The same reward circuits in our brains that we use for survival also leave humans perpetually vulnerable to addiction.
Our brains are wired for survival.
The human brain is finely tuned to seek out rewards like food, sex, and money, and to avoid painful experiences like being killed by dangerous predators, large and small.
Called the dopamine reward pathway, this brain feedback system provides the motivation to learn and repeat behaviors that give us pleasure, rewards, and safety:
Heroin, and synthetic opioids like Percocet, hydrocodone, and fentanyl essentially hijack the brain’s natural reward system.
Initial exposure to opiates can lead to intense urges to repeat the first experience, triggering an addiction cycle that is very difficult to break. (The same cycle is true for synthetic stimulants like methamphetamine, cocaine, MDMA, etc)
While there are multiple societal costs from addiction, the problem can be crystallized in a single graph.
Death Rates from Opioid Addiction Are Skyrocketing
Deaths from opioid overdose (both legal & illicit sources) is on track to eclipse 70,000 per year in the U.S., based on current trends:
It’s very possible that by 2020, opioid overdose deaths will be greater than deaths from vehicle accidents and firearms combined.
Update: The White House Commission on Combating Drug Addiction and the Opioid Crisis (The Opioid Commission) released on 7/31/2017 an interim report that recommends declaring a national state of emergency. If implemented, this could speed treatment and research initiatives.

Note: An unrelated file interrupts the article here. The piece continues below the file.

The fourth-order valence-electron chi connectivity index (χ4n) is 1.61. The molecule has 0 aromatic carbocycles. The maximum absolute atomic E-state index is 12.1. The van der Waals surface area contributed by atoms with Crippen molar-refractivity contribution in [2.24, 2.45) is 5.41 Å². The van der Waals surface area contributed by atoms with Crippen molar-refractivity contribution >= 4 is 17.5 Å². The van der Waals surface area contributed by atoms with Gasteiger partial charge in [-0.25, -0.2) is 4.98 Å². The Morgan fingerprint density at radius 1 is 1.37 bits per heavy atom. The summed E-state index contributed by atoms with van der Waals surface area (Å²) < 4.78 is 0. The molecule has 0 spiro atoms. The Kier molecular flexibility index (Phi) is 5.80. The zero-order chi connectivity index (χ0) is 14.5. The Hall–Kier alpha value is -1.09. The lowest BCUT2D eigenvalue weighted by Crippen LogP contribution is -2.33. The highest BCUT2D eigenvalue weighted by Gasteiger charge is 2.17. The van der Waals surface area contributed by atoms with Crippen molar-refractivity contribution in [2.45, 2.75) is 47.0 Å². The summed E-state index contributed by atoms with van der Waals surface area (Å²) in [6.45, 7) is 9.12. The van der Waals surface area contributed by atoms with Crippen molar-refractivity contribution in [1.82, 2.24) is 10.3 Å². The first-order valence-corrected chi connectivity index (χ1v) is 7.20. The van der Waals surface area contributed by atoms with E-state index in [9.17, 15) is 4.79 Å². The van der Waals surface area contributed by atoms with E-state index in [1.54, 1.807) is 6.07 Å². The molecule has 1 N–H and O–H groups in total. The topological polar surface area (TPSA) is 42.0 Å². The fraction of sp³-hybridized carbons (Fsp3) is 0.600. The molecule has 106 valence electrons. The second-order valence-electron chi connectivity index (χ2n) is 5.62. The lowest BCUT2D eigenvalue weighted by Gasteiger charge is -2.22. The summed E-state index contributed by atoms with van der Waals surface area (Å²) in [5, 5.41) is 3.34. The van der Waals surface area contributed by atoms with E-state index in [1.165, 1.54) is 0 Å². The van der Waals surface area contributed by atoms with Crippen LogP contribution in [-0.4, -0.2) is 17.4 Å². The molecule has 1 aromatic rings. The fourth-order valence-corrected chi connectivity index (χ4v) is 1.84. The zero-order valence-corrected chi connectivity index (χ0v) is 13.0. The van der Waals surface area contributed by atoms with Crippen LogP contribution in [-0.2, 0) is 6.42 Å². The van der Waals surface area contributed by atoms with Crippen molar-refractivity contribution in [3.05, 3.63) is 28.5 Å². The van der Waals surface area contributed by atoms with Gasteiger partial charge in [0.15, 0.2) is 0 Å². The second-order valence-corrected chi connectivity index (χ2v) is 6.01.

The path from legal use of prescription pain medications to illicit use of pills, heroin, and fentanyl is a well-worn story that happens across every community and social class.
One example out of many is the fatal opioid overdose by the musician Prince in 2016. Prescribed pain medication after hip surgery in 2010, his need for opiates apparently escalated to the use of fentanyl, a narcotic that is 30 times more powerful than heroin.
New Approaches to Addiction are Needed
Prohibition and interdiction of addictive drugs tend to be stop-gap measures that lose effectiveness over time, especially if consumer demand for the drugs rise or simply remains stable.
There is no silver bullet to the problem. But understanding that addiction is deeply intertwined with the human biological drive for survival is a realistic place to start.
Objective education on the addictive potential of any drug, along with realistic alternatives to opioids for pain relief can begin to turn the tide and lower the demand side of the equation.
Some interesting research is being done to find effective, non-drug approaches to pain relief.
Chronic pain can cause a negative feedback loop with the brain, where the brain “learns” to expect a repetition of pain signals, whether or not the source of pain is still present.
Transcranial Brain Stimulation Devices – TMS, TDCS, TRNS are a class of devices that are being tested in clinical trials for a variety of pain management therapy approaches.